There’s been very mixed views about the experience of retailers following Black Friday last year, with retailers such as John Lewis speaking up to say they don’t feel it was good for business. To some extent, the retail landscape will always be dictated by the market itself and some would argue that if the consumers are demanding Black Friday, who are the retailers to refuse?

That said, retailers must take stock of the events and issues that surrounded the Black Friday event here in the UK and make decisions as to how to approach this to ensure that both the retailer and the customer benefit from such an initiative. Let’s first consider some of facts and figures surrounding Black Friday, a concept first introduced to the UK by Amazon in 2010, but only really widely adopted by major online and high street retailers in 2014.

According to, in 2013 UK Spend jumped 44% between Thursday to Black Friday, however in 2014 it jumped 144%. However, after retailers like John Lewis and Argos promoted Black Friday sales their sites were unable to cope with the level of traffic and crashed. On Black Friday UK shoppers spent £810 million and 404,835 orders were made online. This surpassed the estimated £555 million shoppers were expected to spend. Amazon sales were up 63% and eBay sales up 84% from 2013 which shows that Black Friday helped to increase UK sales.

Barclay Card reported a four-fold increase in electronics spending as consumers rushed to purchase discounted electrical products. Furthermore, Barclay card also announced that their customers had spent 18% more in 2014 than 2013. Retail Intelligence Experts said that the number of shoppers in the high street, shopping centres and retail parks would leap by 10% and footfall was expected to increase with the growth in popularity of ‘click and collect’ purchasing. They also predicted that footfall would spike +9.3% on Black Friday and +3.2% on Cyber Monday.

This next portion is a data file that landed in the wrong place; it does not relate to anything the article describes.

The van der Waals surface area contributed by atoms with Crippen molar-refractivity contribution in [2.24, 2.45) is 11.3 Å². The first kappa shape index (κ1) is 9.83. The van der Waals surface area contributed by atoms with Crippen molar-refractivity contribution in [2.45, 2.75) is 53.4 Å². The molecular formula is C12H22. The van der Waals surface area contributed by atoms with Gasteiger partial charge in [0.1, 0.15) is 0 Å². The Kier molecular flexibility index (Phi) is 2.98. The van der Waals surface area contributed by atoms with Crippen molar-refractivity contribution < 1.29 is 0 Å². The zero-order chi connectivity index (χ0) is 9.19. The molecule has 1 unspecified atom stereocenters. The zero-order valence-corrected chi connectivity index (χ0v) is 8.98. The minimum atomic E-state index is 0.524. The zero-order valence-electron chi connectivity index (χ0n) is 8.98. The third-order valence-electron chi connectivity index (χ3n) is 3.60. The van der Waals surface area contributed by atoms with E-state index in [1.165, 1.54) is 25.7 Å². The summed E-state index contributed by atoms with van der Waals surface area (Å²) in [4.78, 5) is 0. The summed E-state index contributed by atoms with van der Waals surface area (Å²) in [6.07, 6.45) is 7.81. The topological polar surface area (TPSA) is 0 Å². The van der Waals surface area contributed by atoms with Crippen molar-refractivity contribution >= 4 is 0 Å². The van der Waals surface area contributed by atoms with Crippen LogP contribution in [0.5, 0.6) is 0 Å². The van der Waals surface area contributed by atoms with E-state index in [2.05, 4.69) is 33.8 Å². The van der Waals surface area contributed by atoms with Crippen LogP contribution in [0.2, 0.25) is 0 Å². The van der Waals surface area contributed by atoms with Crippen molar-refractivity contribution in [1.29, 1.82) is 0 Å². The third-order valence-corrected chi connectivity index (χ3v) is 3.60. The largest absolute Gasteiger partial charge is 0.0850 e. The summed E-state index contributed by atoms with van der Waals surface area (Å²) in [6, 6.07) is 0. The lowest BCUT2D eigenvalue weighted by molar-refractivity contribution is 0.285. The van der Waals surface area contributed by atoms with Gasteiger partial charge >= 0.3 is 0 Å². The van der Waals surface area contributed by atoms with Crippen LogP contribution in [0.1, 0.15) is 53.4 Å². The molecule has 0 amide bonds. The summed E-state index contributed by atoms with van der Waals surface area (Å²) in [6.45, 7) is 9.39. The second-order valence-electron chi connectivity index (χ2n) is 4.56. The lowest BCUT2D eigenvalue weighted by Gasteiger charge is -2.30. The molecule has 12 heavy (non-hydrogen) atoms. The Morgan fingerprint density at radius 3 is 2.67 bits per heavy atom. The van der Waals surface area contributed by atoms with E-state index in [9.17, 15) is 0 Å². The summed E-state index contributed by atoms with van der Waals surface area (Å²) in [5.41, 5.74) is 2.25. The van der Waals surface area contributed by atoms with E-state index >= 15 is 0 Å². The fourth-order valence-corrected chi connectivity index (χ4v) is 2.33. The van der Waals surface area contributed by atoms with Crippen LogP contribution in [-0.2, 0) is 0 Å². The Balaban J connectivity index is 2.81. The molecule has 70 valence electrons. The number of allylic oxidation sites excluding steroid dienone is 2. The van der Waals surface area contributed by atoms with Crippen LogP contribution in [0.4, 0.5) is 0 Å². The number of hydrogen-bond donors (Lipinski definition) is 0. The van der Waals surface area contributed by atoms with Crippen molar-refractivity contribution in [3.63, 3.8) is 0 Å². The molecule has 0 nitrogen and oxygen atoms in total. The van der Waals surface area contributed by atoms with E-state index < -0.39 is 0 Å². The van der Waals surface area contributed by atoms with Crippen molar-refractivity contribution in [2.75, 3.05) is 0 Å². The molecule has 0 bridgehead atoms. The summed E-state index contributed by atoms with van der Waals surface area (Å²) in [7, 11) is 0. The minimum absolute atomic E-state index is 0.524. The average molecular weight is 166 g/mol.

However, it’s not all such ‘good’ news. Prof Chris Edger warned that retailers were offering customers discounts which would suck out any profit from the November margin and profitability in the long term would inevitability fall. Marks & Spencer and other retailers faced unprecedented online sales and struggled to meet the demands of customers. Prior to Christmas, some deliveries faced delays of up to 2 weeks. Customers fought over discounted goods as seen on the news and websites such as John Lewis, Argos and many more crashed due to unprecedented internet traffic.

So what was the true outcome for UK retailers?

I think it’s fair to say that the majority of retailers who benefitted from Black Friday were probably those operating in the online space, despite facing issues with fulfilling deliveries. On the High Street, however I think it is likely to have been a far different story.

A surge of customers over such a short period of time, the reported fights and brawls in some stores, the strain on IT systems and customers and the natural lull in footfall following such a spike makes me think very few high street retailers would say that the promotion made a significant long term improvement to their overall trading performance. We are yet to see the figures for the New Year, but it will be interesting to see how retail sales and footfall in January 2015 fares compared to 2014 and whether any links will be made to Black Friday.

I guess the burning questions is will UK retailers partake in Black Friday 2015? Yes, the majority probably will, due to customer demand. However, I think we may well see a different approach next time around as retailers look to retain more control over their stores, systems and of course, better manage their customers expectations.